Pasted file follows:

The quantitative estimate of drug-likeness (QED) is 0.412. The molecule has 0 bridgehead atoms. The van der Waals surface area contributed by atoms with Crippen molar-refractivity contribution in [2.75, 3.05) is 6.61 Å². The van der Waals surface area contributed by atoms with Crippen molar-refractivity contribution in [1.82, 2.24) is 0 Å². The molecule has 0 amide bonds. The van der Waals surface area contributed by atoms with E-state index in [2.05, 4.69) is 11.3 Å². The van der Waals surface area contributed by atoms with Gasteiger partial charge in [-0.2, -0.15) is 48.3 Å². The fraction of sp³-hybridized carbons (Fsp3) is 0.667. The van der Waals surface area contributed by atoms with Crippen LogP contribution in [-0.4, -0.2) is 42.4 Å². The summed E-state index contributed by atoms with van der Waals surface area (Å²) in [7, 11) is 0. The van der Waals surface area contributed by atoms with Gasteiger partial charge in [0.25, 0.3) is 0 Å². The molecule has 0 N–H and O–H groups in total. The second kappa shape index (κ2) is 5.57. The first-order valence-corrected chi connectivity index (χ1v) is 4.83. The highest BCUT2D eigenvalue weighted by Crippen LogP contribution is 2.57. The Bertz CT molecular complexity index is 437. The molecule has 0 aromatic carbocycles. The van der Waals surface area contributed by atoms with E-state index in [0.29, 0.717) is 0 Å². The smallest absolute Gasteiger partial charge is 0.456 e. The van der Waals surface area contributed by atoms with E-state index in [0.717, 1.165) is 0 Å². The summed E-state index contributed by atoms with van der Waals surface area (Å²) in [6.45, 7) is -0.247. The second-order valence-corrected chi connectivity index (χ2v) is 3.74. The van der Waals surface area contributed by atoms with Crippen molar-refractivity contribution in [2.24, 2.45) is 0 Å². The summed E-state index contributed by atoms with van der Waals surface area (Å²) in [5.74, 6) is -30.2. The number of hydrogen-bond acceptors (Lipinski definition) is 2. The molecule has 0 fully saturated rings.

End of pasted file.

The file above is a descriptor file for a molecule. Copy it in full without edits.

The quantitative estimate of drug-likeness (QED) is 0.412. The molecule has 0 bridgehead atoms. The van der Waals surface area contributed by atoms with Crippen molar-refractivity contribution in [2.75, 3.05) is 6.61 Å². The van der Waals surface area contributed by atoms with Crippen molar-refractivity contribution in [1.82, 2.24) is 0 Å². The molecule has 0 amide bonds. The van der Waals surface area contributed by atoms with E-state index in [2.05, 4.69) is 11.3 Å². The van der Waals surface area contributed by atoms with Gasteiger partial charge in [-0.2, -0.15) is 48.3 Å². The fraction of sp³-hybridized carbons (Fsp3) is 0.667. The van der Waals surface area contributed by atoms with Crippen LogP contribution in [-0.4, -0.2) is 42.4 Å². The summed E-state index contributed by atoms with van der Waals surface area (Å²) in [7, 11) is 0. The van der Waals surface area contributed by atoms with Gasteiger partial charge in [0.25, 0.3) is 0 Å². The molecule has 0 N–H and O–H groups in total. The second kappa shape index (κ2) is 5.57. The first-order valence-corrected chi connectivity index (χ1v) is 4.83. The highest BCUT2D eigenvalue weighted by Crippen LogP contribution is 2.57. The Bertz CT molecular complexity index is 437. The molecule has 0 aromatic carbocycles. The van der Waals surface area contributed by atoms with E-state index in [0.29, 0.717) is 0 Å². The smallest absolute Gasteiger partial charge is 0.456 e. The van der Waals surface area contributed by atoms with E-state index in [0.717, 1.165) is 0 Å². The summed E-state index contributed by atoms with van der Waals surface area (Å²) in [6.45, 7) is -0.247. The second-order valence-corrected chi connectivity index (χ2v) is 3.74. The van der Waals surface area contributed by atoms with Crippen molar-refractivity contribution in [2.24, 2.45) is 0 Å². The summed E-state index contributed by atoms with van der Waals surface area (Å²) in [5.74, 6) is -30.2. The number of hydrogen-bond acceptors (Lipinski definition) is 2. The molecule has 0 fully saturated rings.